Many of the events that occurred during those nights in the train station will remain personally held tales. Unfortunately, the revelation of those events might incriminate some of my buddies still on active duty. Not because we performed any outlandish acts, but because we were often guilty of breaking General Order #1 while in the presence of these gentlemen. Let it be said that our Iraqi engineer friends were very welcoming home-makers who often treated us to extended-course meals at their homes and always ensured that we had plenty along the ways of entertainment during long nights positioned at their rail hub.
The level of calm that immediately followed the downfall of the Baathist regime in Baghdad was remarkable. It now seems asinine to suggest that the following events occurred, but they did. My unit used to travel to city center Baghdad, abandon our Humvees but to a couple rotating guards, drop all of our protective gear, enter restaurants and eat full-service meals. Imagine this: I used to travel to this same area of the city and receive a haircut from an Iraqi barber who would wield a straight-edged blade without so much of a raised eyebrow from my compatriots. There was even an instance that our Humvee, by its lonesome, left the Baghdad International Airport after escorting an official and traversed the streets of Baghdad in search of pirated DVDs. Occasionally, I will tell stories of complacency, of soldiers asleep while behind the gun atop a Humvee, that occurred during this period and then wonder how I ever let one partake in such lazy and dangerous activity. And then it occurs to me that this sort of activity was a product of the environment that we then knew.
Of course, this fun wouldn’t last. After being promised a return home during a celebration on July 4th, we were quickly informed that such guidance was misinformed and that we would be, instead, augmenting units in a then unknown city called “Fallujah.” Upon settling in our camp outside of the city proper, we began to travel back to Baghdad during our “off” days to return to the luxuries that were once common fare for us. About once a week, we could look forward to one of these trips to city center Baghdad. And then, one week, peculiarly, these much anticipated journeys ceased.
We were informed that the unit that had replaced us in Baghdad, the First Armored Division, had let the city fall into chaos. I remember all the fun ending with the report of the death of a soldier in the same city center that I had once loved. He had apparently been waiting in line for some sort of comfort object, perhaps ice cream at a stand or a coke- objects that I, too, had once waited in line for- when he was approached from behind and murdered. I believe that the instrument of death was a gun, but it could have been a knife. The story, in its full accuracy, escapes me now. The accuracy of the story is less important than the nuances that surround it. It was at this point that Baghdad began its quick fall into violence.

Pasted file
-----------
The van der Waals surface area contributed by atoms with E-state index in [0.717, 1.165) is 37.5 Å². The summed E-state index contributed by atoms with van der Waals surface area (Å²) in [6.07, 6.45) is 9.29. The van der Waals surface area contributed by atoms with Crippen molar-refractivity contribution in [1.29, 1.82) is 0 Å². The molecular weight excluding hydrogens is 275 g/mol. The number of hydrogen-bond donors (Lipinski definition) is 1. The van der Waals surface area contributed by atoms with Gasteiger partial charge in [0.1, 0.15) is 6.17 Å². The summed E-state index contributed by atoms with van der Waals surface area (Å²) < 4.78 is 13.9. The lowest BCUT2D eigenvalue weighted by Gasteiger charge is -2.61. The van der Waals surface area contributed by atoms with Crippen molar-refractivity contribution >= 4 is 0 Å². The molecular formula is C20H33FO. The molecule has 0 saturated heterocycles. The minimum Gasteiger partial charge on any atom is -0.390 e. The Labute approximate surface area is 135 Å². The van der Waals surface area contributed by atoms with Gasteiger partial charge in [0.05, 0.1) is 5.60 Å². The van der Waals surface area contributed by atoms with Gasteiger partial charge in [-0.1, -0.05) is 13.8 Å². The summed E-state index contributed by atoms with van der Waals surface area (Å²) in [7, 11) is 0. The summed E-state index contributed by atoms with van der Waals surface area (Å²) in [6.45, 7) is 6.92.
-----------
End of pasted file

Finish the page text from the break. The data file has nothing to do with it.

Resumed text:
At the time, the violence in Baghdad seemed quite isolated apart from the limited fighting we were doing during our patrols on the outskirts of Fallujah. We attributed the conflict in Baghdad to the lesser abilities of our Armored Division counterparts. Of course, in retrospect, that was not the case. The First Armored Division is certainly as capable as any in the world and the up-rise in insurgent activity, ultimately, manifested itself in areas far outside of their jurisdiction.
So this raises many questions that I have yet to hear quality answers. The answers lack, in part, because this is now a forgotten part of Iraq history. But this soldier, nonetheless, wonders, “What happened?” There was a notable period of time in Iraq between the fall of the government in Baghdad and the beginning of the greater insurgency conflict as we now understand it, which was void of violence. Why was this? Did the “bag guys” really need a month to two to regroup and retaliate? Or was it the case that, during this two month gap, combatants from outside the country were being filtered in?
I have no good answers. I hope, however, that by continuing to spread the experiences that I remember, some may come to pass. And, hopefully, these answers can go a long way in helping us understand the enemy that we currently face.